Other results showed that only 173 (45%) of the participants believed that the Behvarzes satisfactorily performed their duties about the supervision of pupils\\\' nutrition. Although 242 (63%) said they avoided eating unhealthy snacks, but, according to our observations, only 3 school buffets were supplied with healthy snacks for the pupils, and the remaining were engaged in selling unhealthy snacks.
The result also showed that 269 (70%) believed that the Behvarzes attended to at least the minimum required duties about teaching and taking care of accident prevention; 192 (50%) thought that Behvarzes used posters and picture as a training aid properly; and 346 (90%) said they were interested in learning preventive steps.
Results also showed that 257 (67%) thought that the Behvarzes\\\' performance about supervision of the school environmental health was satisfactory; 326 (85%) declared they obeyed the safety rules; 111 (29%) believed that there was no immediate danger to them as they walked to school; and 269 (70%) believed that the Behvarzes performed at least the minimum duties about controlling diseases. Fortunately, all of students in our study had accident insurance coverage and health records. Only 3 principals had noticed that the Behvarzes did check the pupils\\\' vaccination status, and 77 (20%) had been referred to health centres for treatment at least once (Table).

Discussion

This study evaluated one of the end-line health services in Iranian Primary Health Care, which is the role of the Behvarz in school health promotion in one of the remote rural communities. The study showed that Behvarzes teach health subjects and use educational aids for the purpose in the villages. They also checked students\\\' health routinely. One of the healthcare duties in schools was to give the required attention to students\\\' personal hygiene and cleanliness which most of the Behvarzes performed well. The only similar study performed in Iran was a study in 2005 in the villages of Hamadan which showed that the Behvarzes were successful in teaching health issues about vaccination, child nutrition, maternal care, dangerous pregnancies, breastfeeding, contraception, clean water and oral rehydration therapy, and 85.7% of the society had good knowledge about the topics taught by the Behvarz.2 Securing pupils\\\' personal health and creating health habits can lead to the distribution of information in society, and, eventually, we can see its positive effects on their families and the greater society.8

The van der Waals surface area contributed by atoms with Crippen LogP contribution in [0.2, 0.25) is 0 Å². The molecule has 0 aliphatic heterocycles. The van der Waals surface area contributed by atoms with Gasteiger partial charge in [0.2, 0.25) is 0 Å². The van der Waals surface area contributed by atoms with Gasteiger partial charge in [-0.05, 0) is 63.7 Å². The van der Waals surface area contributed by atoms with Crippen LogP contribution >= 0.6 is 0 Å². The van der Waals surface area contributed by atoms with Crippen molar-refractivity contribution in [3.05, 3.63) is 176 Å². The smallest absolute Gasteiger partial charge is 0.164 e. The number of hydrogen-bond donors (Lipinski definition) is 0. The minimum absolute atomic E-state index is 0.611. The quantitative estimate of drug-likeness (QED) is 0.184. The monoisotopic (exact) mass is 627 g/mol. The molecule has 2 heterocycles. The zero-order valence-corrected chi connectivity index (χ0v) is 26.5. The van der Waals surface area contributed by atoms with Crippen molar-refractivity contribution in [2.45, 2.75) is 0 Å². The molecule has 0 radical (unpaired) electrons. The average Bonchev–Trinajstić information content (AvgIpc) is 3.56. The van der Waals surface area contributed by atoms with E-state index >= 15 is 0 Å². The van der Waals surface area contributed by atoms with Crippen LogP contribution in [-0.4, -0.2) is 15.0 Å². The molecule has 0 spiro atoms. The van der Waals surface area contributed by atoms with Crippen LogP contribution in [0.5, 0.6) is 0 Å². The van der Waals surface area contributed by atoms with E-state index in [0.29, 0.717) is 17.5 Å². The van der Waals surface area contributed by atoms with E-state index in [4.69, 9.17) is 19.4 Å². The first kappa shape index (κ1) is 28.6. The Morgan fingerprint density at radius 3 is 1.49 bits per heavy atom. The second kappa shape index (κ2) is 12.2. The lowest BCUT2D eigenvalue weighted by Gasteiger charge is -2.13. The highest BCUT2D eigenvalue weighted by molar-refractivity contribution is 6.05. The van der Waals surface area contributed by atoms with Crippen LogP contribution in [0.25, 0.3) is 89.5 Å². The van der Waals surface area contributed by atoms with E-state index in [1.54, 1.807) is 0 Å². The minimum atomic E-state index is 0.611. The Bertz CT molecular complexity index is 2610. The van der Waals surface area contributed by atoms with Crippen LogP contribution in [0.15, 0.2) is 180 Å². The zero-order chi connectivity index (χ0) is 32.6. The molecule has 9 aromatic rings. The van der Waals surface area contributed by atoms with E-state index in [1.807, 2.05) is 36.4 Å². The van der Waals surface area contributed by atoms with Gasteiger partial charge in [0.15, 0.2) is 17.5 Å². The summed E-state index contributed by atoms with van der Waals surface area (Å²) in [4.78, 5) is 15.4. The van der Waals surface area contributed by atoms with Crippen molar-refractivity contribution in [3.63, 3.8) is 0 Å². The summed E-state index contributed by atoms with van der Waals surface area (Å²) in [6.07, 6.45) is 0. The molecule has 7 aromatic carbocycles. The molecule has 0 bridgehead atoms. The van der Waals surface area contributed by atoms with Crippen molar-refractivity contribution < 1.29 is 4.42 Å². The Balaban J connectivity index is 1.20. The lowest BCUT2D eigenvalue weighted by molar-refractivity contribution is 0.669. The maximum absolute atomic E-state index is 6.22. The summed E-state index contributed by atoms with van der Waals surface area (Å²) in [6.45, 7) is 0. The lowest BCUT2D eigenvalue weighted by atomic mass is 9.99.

Also with continued checking, controlling and reporting about the school environment, Behvarzes can improve the unsuitable conditions of environmental health, including the condition and safety of the building, water, toilets, classes etc. It is essential to consider school health and safety for enjoying a better school environment.